Pop culture periodicals have been telling us for years that celebrities are “just like us” – they go grocery shopping, they drive their kids to school, they walk their dogs. This holds just as true in the Probate world as in the tasks of everyday life. This multi-part series will examine several famous mistakes that celebrities have made in their Wills and Trusts and will offer tips as to how we can avoid making those same mistakes.
Part 2. Failure to Review and Update Documents
A few weeks ago, we talked about celebrities who died without putting an estate plan into place. In this installment of “Learning from Famous Mistakes,” we’ll learn that simply creating an estate plan is not enough. It is just as important to review and update the estate plan over time to account for changes in life circumstances.
Heath Ledger died of a tragic overdose in 2008, at age 28, leaving behind a 2-year old child, Matilda, with his former partner, Michelle Williams. Unfortunately, Mr. Ledger also left behind a Will that he had executed in 2003, leaving everything to his sisters and parents. The Will predated both Matilda’s birth and the bulk of Mr. Ledger’s wealth; at the time the Will was executed, Mr. Ledger was childless and had an estimated net worth of only $118,000, a far cry from the multi-million dollar estate his family stood to inherit in 2008. Mr. Ledger’s family reportedly “decided” that his assets should rightfully pass to Matilda, honoring what they believed would be Mr. Ledger’s wishes even though it was not what the will provided. Had Mr. Ledger died in Massachusetts under these circumstances, Matilda would have had a statutory claim as an “omitted after-born child,” with her interest dependent on the laws of intestate succession, as though Mr. Ledger had no will at all, because he failed to update it after her birth.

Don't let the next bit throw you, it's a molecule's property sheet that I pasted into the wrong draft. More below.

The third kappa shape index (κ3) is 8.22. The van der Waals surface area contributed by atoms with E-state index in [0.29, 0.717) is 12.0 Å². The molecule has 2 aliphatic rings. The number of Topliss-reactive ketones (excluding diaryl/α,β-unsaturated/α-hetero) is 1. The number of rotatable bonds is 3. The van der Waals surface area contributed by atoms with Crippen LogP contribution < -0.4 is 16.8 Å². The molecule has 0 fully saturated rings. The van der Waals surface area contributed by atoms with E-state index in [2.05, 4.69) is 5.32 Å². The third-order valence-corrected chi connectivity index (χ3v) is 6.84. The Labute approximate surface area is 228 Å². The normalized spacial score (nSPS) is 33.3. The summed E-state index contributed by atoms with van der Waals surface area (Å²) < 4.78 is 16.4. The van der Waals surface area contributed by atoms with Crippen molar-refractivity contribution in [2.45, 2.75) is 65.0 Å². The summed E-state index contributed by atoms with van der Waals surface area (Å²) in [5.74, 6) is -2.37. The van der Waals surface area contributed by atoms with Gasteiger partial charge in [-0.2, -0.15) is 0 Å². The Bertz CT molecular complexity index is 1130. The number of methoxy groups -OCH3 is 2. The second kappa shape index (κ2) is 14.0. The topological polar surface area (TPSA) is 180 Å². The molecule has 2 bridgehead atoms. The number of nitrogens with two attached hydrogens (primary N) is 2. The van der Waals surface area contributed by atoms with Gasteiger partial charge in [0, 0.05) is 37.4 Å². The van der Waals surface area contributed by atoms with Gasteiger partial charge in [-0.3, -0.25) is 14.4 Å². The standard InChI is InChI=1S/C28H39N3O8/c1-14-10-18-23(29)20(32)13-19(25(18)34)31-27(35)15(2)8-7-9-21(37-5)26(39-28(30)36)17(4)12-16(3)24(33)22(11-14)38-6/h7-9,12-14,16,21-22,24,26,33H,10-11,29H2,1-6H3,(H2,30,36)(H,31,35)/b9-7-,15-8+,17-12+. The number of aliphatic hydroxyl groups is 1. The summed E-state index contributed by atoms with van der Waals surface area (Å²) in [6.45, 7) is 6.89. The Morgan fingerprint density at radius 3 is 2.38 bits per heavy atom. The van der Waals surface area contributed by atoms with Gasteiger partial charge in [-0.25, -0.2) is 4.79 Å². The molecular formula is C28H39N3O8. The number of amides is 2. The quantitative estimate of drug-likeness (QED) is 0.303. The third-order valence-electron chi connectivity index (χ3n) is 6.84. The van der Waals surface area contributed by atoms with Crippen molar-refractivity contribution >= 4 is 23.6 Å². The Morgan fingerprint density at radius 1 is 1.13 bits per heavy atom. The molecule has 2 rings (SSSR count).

While all seems to have worked out well for young Matilda, all was not quite as well for the long-term partner and children of acclaimed singer Barry White. Though Mr. White had been separated from his second wife for many years, the two never divorced, and he never updated his estate plan. His estranged wife, therefore, inherited nearly everything, and years of litigation ensued. Looking again at what Massachusetts would do in these circumstances if Mr. White had actually divorced his second spouse, any benefits for her in a prior estate plan would be revoked by operation of law. Here, though, where the parties were separated but not divorced, that statutory protection would not apply.
Don’t let this happen to you. Once you have created an estate plan, you should take the time to review and update it as necessary, generally at least once every five years, or more frequently if you experience a significant change in your family or financial circumstances. In addition to reviewing your will (and, where applicable, your trust), it is critical to review and update beneficiary designations on a regular basis as well, to ensure that assets such as life insurance policies and retirement accounts are set up to pass to the beneficiaries you currently intend.
Until next time!